Chicago teens deemed most at risk of gun violence will receive mentoring throughout the summer. The city’s new mayor, Lori Lightfoot, unveiled the $1.4 million program on Wednesday, which will involve one-on-one counseling for 400 teens for four hours each day. “Summer for Change” will also offer participants a weekly stipend and group trauma therapy. Nearly 150 kids signed up the first day, a city education official said.

The Republican governor of Texas vetoed a bill banning firearms in secure areas of airports. The measure would have mirrored federal law, but Governor Greg Abbott said it imposed “an unacceptable restraint on the Second Amendment rights of law-abiding travelers.”

A bill advancing in California would strengthen that state’s red flag law. Assembly Bill 12 extends gun violence restraining orders from one year to five years and authorizes a simultaneous search warrant for guns and ammunition when a Gun Violence Restraining Order is issued.

The parents of a would-be school shooter in New Mexico face criminal charges. The couple was charged this week with contributing to the delinquency of a minor, four months after their 16-year-old son fired a gun at his high school north of Albuquerque. Police believe the teen got the unsecured firearm from his parents’ closet. According to the criminal complaint, they were warned about his desire to shoot up the school.

An Arizona man randomly firing his gun from a pickup killed a 16-year-old girl. Police say the 19-year-old was part of a group of teenagers drinking in a remote area north of Prescott, Arizona, on Sunday when he shot his revolver and hit Aneesa Williams in the head. He was charged with second-degree murder.

An illegal tailpipe modification that mimics the sound of gunfire has some New Yorkers jittery. “Straight piping” involves removing parts of a car’s exhaust system to produce loud pops that sound like gunshots. Aside from causing a panic among pedestrians, the modification also triggers police gunshot-detection systems.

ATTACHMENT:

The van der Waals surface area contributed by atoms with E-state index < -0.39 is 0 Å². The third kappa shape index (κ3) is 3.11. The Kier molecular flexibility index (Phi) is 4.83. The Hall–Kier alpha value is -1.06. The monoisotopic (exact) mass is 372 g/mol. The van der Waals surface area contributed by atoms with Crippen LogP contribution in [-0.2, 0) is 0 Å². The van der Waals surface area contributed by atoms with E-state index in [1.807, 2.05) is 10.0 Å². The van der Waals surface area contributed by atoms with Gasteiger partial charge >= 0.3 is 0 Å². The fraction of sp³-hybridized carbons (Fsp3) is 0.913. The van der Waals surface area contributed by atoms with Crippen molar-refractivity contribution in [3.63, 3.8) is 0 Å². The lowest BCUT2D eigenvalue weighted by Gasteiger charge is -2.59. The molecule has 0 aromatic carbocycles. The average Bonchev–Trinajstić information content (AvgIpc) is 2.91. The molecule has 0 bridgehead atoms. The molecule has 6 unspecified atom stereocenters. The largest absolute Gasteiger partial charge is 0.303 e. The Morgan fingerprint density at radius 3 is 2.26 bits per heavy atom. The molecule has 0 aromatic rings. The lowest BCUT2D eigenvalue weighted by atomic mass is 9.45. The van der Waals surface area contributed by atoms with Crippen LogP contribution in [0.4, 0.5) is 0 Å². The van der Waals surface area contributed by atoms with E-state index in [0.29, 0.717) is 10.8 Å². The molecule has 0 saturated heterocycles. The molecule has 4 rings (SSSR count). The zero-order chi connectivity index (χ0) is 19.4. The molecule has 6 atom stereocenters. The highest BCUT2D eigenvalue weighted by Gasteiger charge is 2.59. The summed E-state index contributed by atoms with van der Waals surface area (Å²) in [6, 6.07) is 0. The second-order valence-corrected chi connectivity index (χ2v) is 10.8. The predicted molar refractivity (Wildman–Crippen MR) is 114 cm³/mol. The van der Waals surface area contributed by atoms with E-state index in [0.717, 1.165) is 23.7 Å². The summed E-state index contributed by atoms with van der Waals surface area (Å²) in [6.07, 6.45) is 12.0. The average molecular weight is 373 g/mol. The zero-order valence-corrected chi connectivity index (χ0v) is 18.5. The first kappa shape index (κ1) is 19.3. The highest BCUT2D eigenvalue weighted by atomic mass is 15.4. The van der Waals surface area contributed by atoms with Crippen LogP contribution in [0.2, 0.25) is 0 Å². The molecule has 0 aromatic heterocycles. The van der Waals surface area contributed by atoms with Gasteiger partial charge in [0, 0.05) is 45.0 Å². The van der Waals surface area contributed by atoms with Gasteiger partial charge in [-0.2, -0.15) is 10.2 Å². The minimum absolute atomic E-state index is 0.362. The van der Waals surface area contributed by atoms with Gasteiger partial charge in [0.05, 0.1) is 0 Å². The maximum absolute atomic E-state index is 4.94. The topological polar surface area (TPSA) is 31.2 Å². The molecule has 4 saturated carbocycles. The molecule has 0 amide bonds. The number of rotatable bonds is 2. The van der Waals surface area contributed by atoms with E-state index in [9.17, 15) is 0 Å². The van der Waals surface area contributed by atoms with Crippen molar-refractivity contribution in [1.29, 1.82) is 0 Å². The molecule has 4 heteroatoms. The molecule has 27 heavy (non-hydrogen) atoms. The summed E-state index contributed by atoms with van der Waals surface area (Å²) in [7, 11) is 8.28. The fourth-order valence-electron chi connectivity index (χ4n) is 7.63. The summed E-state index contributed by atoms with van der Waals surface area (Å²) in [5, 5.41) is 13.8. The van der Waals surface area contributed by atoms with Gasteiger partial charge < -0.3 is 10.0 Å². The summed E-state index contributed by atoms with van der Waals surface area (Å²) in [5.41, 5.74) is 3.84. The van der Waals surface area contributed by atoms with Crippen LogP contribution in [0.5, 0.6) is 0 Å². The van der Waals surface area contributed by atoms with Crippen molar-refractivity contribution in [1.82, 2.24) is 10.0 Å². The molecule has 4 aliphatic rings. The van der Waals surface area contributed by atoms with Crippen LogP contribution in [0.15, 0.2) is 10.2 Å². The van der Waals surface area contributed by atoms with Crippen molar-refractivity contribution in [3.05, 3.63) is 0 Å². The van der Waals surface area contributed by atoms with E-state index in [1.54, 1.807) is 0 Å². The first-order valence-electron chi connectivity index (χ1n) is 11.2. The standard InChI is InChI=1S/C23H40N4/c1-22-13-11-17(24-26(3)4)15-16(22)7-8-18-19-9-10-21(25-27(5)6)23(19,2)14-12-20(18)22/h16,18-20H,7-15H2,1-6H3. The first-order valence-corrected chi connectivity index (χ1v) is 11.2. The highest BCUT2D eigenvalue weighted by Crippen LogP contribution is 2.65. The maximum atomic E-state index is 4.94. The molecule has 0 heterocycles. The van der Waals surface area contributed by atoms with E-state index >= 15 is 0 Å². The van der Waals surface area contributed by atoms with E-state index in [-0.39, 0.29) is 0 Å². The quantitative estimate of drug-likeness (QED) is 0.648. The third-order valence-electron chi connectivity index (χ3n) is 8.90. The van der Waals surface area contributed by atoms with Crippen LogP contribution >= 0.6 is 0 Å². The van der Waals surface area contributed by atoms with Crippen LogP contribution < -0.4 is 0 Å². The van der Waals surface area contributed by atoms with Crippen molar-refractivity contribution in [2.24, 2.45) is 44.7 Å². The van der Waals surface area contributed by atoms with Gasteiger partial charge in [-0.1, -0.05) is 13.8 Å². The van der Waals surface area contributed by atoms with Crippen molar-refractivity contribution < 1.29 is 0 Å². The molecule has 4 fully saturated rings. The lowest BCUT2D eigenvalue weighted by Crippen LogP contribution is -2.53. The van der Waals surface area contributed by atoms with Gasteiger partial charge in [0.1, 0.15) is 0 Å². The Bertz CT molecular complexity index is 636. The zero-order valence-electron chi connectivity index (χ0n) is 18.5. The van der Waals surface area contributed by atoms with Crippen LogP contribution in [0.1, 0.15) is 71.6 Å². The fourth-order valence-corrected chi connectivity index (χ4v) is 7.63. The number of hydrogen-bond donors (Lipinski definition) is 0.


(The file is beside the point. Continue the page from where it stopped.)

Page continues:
A campus shooting survivor calls for action on gun violence. “Going through something like this once is enough,” wrote UNC Charlotte student Drew Pescaro as part of an open letter he posted to Twitter on Tuesday. Pescaro, who was shot during the April 30 rampage, called for cooperation among public officials and the public in finding gun violence solutions. “We use mental health issues as an excuse,” he wrote. Confiscating everyone’s guns isn’t the answer,” he said, but neither is “arming all the ‘good guys.’”


Meet the gun influencers of Instagram. The Facebook-owned social media platform doesn’t allow retailers to market the use or sale of guns on its site, but a number of gun-toting female influencers are technically skirting the ban while still making the gun lifestyle seem attractive, a smart new Vox feature shows. “We can pay them to promote our product, but we can’t promote our own,” said DeeAnna Waddell of Gunship Helicopters in Las Vegas. “In regards to Facebook and Instagram, it really is the only way for gun companies to grow.”

Placeholder Image

A handgun built with a Polymer 80 lower receiver recovered by the San Diego crime lab. [Sandy Huffaker for The Trace]

Daily Bulletin: Gun Criminals Often Get Their Weapons Just Days Before They Commit a Crime

Good morning, Bulletin readers. Demand for kits that turn some semiautomatic pistols into machine guns is leading to record seizures of those items at U.S. Customs stations. Plus, a new study sheds important light on guns used in crimes.

Receive this daily news briefing by email every morning. Sign up here.